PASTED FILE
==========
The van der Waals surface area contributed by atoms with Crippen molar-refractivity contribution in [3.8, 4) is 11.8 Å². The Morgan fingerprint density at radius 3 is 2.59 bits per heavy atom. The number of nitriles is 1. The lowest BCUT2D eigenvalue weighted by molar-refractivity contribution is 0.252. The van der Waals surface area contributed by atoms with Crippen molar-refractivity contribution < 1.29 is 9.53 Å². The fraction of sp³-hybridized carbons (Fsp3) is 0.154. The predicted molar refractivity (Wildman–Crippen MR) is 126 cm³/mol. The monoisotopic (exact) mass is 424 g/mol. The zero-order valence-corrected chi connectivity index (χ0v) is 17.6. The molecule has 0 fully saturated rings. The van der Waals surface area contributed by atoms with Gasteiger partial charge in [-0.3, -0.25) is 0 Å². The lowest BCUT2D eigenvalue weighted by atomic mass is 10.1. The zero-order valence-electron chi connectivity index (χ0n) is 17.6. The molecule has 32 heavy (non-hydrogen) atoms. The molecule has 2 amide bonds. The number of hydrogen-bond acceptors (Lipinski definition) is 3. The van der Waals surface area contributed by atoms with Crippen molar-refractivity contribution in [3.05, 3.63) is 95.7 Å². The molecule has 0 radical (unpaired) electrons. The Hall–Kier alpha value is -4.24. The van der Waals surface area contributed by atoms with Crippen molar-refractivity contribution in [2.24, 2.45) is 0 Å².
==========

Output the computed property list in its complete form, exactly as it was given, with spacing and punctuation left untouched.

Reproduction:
The van der Waals surface area contributed by atoms with Crippen molar-refractivity contribution in [3.8, 4) is 11.8 Å². The Morgan fingerprint density at radius 3 is 2.59 bits per heavy atom. The number of nitriles is 1. The lowest BCUT2D eigenvalue weighted by molar-refractivity contribution is 0.252. The van der Waals surface area contributed by atoms with Crippen molar-refractivity contribution < 1.29 is 9.53 Å². The fraction of sp³-hybridized carbons (Fsp3) is 0.154. The predicted molar refractivity (Wildman–Crippen MR) is 126 cm³/mol. The monoisotopic (exact) mass is 424 g/mol. The zero-order valence-corrected chi connectivity index (χ0v) is 17.6. The molecule has 0 fully saturated rings. The van der Waals surface area contributed by atoms with Gasteiger partial charge in [-0.3, -0.25) is 0 Å². The lowest BCUT2D eigenvalue weighted by atomic mass is 10.1. The zero-order valence-electron chi connectivity index (χ0n) is 17.6. The molecule has 32 heavy (non-hydrogen) atoms. The molecule has 2 amide bonds. The number of hydrogen-bond acceptors (Lipinski definition) is 3. The van der Waals surface area contributed by atoms with Crippen molar-refractivity contribution in [3.05, 3.63) is 95.7 Å². The molecule has 0 radical (unpaired) electrons. The Hall–Kier alpha value is -4.24. The van der Waals surface area contributed by atoms with Crippen molar-refractivity contribution in [2.24, 2.45) is 0 Å².